Gastown was pretty cool, kinda on the verge of Goth, but not really. Browsed through a sustainable furniture shop (made by recycling all sorts of odd things) and a beautiful gallery with Inuit art, carved wooden masks, totem poles and paintings. Very tempting to buy something, but remembering that I have so much art I've collected over the years that hasn't been framed, I refrained. The highlight of Gastown is the steam-powered clock. At least, there was a bus-load of Japanese tourists taking photos around it, so it must be one of the highlights of the area.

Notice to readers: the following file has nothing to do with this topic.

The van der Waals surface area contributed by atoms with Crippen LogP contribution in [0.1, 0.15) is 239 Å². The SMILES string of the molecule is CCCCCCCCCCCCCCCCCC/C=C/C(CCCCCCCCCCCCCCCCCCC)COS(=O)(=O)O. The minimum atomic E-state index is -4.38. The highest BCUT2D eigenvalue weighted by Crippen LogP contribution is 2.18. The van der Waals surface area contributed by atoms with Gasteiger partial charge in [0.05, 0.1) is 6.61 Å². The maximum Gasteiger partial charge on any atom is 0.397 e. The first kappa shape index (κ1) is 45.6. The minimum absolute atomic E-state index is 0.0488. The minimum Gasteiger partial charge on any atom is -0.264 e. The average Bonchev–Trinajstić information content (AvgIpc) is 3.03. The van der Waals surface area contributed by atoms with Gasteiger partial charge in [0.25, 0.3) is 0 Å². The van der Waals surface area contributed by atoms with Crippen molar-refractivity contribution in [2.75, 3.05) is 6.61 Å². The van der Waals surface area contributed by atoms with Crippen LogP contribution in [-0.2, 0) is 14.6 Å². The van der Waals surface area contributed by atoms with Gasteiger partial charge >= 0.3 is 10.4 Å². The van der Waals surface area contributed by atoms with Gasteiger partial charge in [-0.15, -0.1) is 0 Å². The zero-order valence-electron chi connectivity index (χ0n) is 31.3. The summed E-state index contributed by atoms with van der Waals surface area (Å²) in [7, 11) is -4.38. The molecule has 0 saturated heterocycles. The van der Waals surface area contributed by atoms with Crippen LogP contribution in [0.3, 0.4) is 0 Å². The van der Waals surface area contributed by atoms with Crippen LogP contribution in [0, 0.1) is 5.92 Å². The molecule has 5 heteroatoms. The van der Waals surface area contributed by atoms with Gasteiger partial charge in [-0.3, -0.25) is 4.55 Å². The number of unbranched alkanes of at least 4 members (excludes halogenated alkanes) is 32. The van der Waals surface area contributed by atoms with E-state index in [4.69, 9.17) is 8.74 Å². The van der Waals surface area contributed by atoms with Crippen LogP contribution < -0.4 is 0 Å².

Headed back to the hotel and saw a NYC & Company flag and yellow New York taxi cabs lined down a street. A cop had the street blocked off. Turns out that the sequel to the "Fantastic Four," (I think that's the name, I'm really not sure because I don't know of these "Fantastic Four" everyone speaks of) is being filmed in Vancouver. Just stunts were being filmed and got to watch a row of cars being crunched and flipped over. Pretty cool. But again, strange to see a NYC setting in Canada.
More sushi for dinner and good night! Not sure what I'll be doing today. The conference begins tonight so I have the afternoon. I'm considering taking the bus to the Museum of Anthropology - but with all my travels, I've never taken a public bus!